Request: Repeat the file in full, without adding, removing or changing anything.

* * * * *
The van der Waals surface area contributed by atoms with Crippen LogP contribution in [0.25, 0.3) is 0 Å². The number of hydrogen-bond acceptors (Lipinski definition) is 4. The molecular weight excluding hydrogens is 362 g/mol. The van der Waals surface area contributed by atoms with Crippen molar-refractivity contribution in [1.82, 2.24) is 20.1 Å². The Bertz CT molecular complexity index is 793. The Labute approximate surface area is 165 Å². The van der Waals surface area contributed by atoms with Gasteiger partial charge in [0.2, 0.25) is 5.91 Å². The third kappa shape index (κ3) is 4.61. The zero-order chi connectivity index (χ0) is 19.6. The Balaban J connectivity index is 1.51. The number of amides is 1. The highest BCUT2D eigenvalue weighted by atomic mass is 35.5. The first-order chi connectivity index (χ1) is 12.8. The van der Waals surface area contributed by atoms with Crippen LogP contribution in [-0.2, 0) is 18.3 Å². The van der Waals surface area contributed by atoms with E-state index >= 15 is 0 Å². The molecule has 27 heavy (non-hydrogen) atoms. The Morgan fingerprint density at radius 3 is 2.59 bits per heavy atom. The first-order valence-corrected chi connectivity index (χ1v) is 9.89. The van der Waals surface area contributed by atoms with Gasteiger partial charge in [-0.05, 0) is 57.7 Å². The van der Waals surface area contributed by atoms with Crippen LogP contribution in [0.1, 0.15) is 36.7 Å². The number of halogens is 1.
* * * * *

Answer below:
The van der Waals surface area contributed by atoms with Crippen LogP contribution in [0.25, 0.3) is 0 Å². The number of hydrogen-bond acceptors (Lipinski definition) is 4. The molecular weight excluding hydrogens is 362 g/mol. The van der Waals surface area contributed by atoms with Crippen molar-refractivity contribution in [1.82, 2.24) is 20.1 Å². The Bertz CT molecular complexity index is 793. The Labute approximate surface area is 165 Å². The van der Waals surface area contributed by atoms with Gasteiger partial charge in [0.2, 0.25) is 5.91 Å². The third kappa shape index (κ3) is 4.61. The zero-order chi connectivity index (χ0) is 19.6. The Balaban J connectivity index is 1.51. The number of amides is 1. The highest BCUT2D eigenvalue weighted by atomic mass is 35.5. The first-order chi connectivity index (χ1) is 12.8. The van der Waals surface area contributed by atoms with Crippen LogP contribution in [-0.2, 0) is 18.3 Å². The van der Waals surface area contributed by atoms with E-state index >= 15 is 0 Å². The molecule has 27 heavy (non-hydrogen) atoms. The Morgan fingerprint density at radius 3 is 2.59 bits per heavy atom. The first-order valence-corrected chi connectivity index (χ1v) is 9.89. The van der Waals surface area contributed by atoms with Gasteiger partial charge in [-0.05, 0) is 57.7 Å². The van der Waals surface area contributed by atoms with Crippen LogP contribution in [0.1, 0.15) is 36.7 Å². The number of halogens is 1.